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“To begin at the beginning,” writes Dylan Thomas at the beginning of Under Milk Wood. But where is the beginning of a school? For Time there is no Beginning because there are so many, many beginnings. And beginnings and ends are so interwoven. Perhaps T.S. Eliot is a better poet of time: ‘In my end is my beginning.’ Let us look at rooms 2 and 3. They are the beginning (where 1 might be expected) in the sense that they house the youngest classes, new to the school.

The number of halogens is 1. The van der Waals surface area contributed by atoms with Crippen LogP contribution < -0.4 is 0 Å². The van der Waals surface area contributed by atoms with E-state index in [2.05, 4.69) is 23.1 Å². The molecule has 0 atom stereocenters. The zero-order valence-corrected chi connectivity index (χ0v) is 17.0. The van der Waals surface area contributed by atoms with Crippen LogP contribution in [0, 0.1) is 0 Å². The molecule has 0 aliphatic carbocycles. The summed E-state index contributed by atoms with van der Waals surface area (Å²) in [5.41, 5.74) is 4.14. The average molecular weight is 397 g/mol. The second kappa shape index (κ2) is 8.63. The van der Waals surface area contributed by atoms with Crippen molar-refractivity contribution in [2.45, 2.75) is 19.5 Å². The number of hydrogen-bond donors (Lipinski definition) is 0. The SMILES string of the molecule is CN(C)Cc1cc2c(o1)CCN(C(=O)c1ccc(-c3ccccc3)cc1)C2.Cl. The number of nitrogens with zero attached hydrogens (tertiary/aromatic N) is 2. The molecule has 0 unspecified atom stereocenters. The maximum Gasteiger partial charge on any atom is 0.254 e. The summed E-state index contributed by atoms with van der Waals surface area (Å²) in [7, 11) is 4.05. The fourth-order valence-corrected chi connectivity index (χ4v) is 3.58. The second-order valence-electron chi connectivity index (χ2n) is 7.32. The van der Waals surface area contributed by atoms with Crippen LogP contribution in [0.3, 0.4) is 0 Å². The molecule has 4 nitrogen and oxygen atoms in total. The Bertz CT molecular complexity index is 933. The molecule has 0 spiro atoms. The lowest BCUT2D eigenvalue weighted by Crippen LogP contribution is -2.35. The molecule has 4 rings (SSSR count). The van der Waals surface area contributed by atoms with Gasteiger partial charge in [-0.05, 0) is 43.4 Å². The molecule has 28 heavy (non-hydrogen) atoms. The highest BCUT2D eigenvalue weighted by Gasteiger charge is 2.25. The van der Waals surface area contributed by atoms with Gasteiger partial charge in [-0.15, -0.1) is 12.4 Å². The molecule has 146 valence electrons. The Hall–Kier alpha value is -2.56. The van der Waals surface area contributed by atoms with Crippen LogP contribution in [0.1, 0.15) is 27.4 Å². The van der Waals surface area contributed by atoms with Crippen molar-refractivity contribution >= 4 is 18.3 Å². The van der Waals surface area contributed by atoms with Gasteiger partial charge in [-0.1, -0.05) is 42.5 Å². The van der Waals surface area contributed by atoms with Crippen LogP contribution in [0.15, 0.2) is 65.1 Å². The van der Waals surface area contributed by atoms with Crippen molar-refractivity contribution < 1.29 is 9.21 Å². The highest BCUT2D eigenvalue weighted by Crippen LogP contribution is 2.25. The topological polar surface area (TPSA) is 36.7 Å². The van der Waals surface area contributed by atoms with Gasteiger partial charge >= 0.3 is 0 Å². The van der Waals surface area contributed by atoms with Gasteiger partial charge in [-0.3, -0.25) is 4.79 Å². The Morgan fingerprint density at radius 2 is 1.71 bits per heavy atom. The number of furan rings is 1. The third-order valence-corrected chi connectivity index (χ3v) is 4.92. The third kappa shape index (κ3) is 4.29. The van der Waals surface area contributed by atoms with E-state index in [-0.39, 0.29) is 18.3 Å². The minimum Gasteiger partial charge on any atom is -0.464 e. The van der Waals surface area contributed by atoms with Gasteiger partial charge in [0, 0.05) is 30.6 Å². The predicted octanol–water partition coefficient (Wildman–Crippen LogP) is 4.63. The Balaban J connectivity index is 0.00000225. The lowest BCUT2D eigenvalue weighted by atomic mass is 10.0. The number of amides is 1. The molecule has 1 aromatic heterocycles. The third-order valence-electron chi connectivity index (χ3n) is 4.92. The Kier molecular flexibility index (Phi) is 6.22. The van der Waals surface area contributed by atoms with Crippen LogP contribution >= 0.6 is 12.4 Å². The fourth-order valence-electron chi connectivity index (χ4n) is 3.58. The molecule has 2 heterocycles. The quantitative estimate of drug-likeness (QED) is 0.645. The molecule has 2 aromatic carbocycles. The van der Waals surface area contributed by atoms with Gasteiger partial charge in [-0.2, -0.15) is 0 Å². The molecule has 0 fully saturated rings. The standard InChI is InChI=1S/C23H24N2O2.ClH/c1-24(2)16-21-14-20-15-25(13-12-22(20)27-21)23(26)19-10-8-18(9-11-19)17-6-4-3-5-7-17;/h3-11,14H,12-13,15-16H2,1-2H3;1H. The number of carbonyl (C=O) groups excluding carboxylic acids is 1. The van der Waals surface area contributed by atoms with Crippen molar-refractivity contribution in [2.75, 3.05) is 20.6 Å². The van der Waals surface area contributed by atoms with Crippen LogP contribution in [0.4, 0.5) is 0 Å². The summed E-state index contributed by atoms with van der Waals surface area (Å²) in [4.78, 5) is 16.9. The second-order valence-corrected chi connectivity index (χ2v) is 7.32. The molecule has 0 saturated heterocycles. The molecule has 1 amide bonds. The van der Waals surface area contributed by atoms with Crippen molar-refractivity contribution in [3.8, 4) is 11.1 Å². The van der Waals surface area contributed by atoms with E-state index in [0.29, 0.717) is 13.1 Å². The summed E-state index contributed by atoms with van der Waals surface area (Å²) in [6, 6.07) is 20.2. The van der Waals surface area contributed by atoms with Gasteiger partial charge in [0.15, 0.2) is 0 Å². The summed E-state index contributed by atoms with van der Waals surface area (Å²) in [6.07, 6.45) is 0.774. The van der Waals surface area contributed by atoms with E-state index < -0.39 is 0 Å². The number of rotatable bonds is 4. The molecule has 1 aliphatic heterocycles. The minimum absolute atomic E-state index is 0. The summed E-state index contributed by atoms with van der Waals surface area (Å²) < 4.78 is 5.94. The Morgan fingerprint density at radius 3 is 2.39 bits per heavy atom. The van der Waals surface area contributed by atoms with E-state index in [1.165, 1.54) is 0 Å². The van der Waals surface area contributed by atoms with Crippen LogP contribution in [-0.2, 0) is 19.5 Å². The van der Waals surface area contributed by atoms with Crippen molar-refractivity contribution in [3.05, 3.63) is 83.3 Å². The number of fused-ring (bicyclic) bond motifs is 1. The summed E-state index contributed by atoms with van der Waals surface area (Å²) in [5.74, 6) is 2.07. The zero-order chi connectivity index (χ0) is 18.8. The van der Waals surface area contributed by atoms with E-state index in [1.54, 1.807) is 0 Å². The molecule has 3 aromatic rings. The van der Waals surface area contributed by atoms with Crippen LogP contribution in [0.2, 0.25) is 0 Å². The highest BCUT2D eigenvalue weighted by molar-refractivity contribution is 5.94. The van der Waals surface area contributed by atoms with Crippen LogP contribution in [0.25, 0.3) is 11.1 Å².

In these rooms the pupils face West, the teacher East. They see one who, like the setting sun, is already on the downward path. He sees men who, like the rising sun, have their best hours ahead. The entrance is on the North and the sun enters high windows on the South. The walls are plain and unadorned with the exception of the black-painted rectangle on which mainly white chalk will be used. Technology has as yet risen no higher than the height of coloured chalk and a large wooden pair of compasses to aid geometry on the board. White boards and electronic calculators are still in the future. The boys sit in rows of desks, two abreast, with aisles along which the master can prowl. Each desk has a lid and holds books and satchels for the day’s work. There are much-used textbooks, made personal to each new year by being wrapped in brown paper which time will see getting steadily more tattered and ink-stained. The exercise books, each printed with the school crest, are colour coded: dark red for Chemistry, pink for English, Gold for physics... Whereas the teacher still uses chalk, the boys are equipped by their parents with more high-tech fountain pens. In the mid 50s, these are still fairly new. In the primary schools it is still common to find inkwells in the desks, and steel nibs fitted to a wooden holder. Ball pens have been invented but are not in common use: would indeed be disapproved of.